lorry to arrive during the following week and pour concrete into the holes - no problem!
Unfortunately, the deal with the lorry fell through. The track was left with gaping trenches on the inside of the bends, although
Edinburgh Parks Department's white-line machine was used to lay white lines just outside them, thus marking the inside line of the track.
The match got under way, but after a few heats, it
became apparent that the visitors were failing to negotiate the comers as well as the home team, who had already, the previous
week, raced a match under these conditions. As a result, the Tolworth riders failed to finish in a number of races. There
increasing disquiet and much 'greetin' and groanin" from the Tolworth side of the Pits, together with much head-shaking
and 'tut-tutting' from 'The Mandies'. Relations between the
two sides were degenerating towards what might have become a violent interlude, but the situation was defused by a classic
'Speirism'. Confronted by an irate, diminutive Tolworth
captain, who raced wearing a hat that resembled a tea-cosy, John uttered the now legendary reply, 'I don't know what you're
complaining about - it's only your team that's going down the holes!'
John was perhaps the only Glasgow rider whose bike had an official name. It was called 'Stinky'. The reason for this unexpected choice
was quite straightforward. John had
decided the bike needed a name. He therefore raided his young brother's' Airfix' model aeroplane kit and found, among
the transfers in it, some letters intended for identity markings
on the models. 'Stinky' was the only name he could conjure out of the available letters. Simple! .
When I retired from racing, John was already riding on 'Stinky the Seventeenth' ('Stinky XVII', actually). The number of the final
'Stinky' is a matter of pure speculation. 'Chic' Mackie can tell the story of the demise of one 'Stinky'. It was on a tarmac
track in Cardiff, when John was on a southern tour. According to 'Chic', 'John crashed into one of the upright poles of the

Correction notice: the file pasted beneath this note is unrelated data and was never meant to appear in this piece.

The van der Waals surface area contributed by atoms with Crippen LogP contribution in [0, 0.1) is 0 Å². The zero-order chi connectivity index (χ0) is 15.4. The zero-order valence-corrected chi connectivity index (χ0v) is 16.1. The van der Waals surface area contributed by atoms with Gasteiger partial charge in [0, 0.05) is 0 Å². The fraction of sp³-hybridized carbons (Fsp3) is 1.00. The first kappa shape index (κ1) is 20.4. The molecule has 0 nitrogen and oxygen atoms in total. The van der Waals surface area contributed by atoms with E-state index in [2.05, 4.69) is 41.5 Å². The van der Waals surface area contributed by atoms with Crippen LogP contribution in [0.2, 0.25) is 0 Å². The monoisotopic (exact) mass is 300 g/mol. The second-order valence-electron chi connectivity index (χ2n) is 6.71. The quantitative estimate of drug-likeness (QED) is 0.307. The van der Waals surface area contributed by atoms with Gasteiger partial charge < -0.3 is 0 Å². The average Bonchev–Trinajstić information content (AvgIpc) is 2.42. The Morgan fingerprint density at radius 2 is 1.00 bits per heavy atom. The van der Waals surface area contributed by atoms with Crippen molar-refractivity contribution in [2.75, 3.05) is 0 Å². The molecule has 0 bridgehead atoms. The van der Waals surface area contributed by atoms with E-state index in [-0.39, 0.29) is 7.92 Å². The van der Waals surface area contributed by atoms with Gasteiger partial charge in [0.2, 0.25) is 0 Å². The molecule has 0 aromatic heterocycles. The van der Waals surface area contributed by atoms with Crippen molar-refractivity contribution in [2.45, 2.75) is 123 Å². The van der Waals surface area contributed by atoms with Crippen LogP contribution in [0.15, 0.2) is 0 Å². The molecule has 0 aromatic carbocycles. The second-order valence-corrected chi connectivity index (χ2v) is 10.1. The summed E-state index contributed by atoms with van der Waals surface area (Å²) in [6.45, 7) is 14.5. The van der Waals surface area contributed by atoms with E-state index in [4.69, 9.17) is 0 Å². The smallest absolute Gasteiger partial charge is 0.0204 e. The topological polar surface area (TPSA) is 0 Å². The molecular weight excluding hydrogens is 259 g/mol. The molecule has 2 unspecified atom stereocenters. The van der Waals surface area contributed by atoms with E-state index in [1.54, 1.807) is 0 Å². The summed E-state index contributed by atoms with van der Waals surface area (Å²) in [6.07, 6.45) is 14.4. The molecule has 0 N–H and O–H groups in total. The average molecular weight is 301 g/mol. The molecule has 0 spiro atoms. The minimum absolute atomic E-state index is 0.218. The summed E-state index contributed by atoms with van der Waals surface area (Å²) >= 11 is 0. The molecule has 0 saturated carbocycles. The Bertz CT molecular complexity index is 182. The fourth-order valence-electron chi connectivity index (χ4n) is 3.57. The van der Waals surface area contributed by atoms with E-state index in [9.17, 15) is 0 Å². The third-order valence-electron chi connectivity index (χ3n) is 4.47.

starting gate at full speed. His bike was c'Ompletely demolished
and the starting gate didn't fare too well either, but, amazingly, John emerged from the wreckage uninjured'.
John had such a large number of track bikes for one main reason. He was continuallyexperimenting, with frame size
and, in fact, with every aspect of bike design, I can recall many Saturday afternoon visits to the 'Barras' to scour the junk stalls for
components. (We couldn't
spend the kind of money custom-built bikes cost nowadays, but it gave us a lot of
pleasure, when we were both a bit better off, to go to Rattray's cycle shop and order hand- built wheels and other such delicacies.
John was called 'Little Boy Lost' by his Mansewood team-mates. Bert Harkins explains why. Some of the team, including John, went
by train to the Speedway at Motherwell.
After the racing was over, they started out for home, but John was nowhere to be found. He turned up later, all right, on
the train, but the nickname, which was based on a hit record of
the time, caught on'.
During his racing years in Edinburgh, the Sighthill Hammers named him' Jim Spring' (The 'Goon Show' was popular at
this time). He used this nickname as the byline in the articles he wrote for 'Smoke Signals'.
In later years, the 'Little Boy Lost' tag proved to be a misnomer, for John became a vtraveller, making round-the-world trips
to visit his brother George and family. He was also a member of the intrepid quartet, made up by Jim Cobain, Dougie Maxwell and Ross
who made regular close-season motoring tours. And this was in the dark days of
the 'Iron Curtain' when travelling in such places was really difficult.
Many people gain the respect of their peers during their careers, but few people are lucky enough to be genuinely liked
and admired as John was.
His untimely death came just a couple of years before the first Glasgow Reunion (in 1998). John would have enjoyed
it to the full. He was a sociable guy and enjoyed the company of others. The large number of former cycle Speedway riders who attended
was evidence of his respected status and of the many friendships he made during his time in racing.
He is still sorely missed by us all.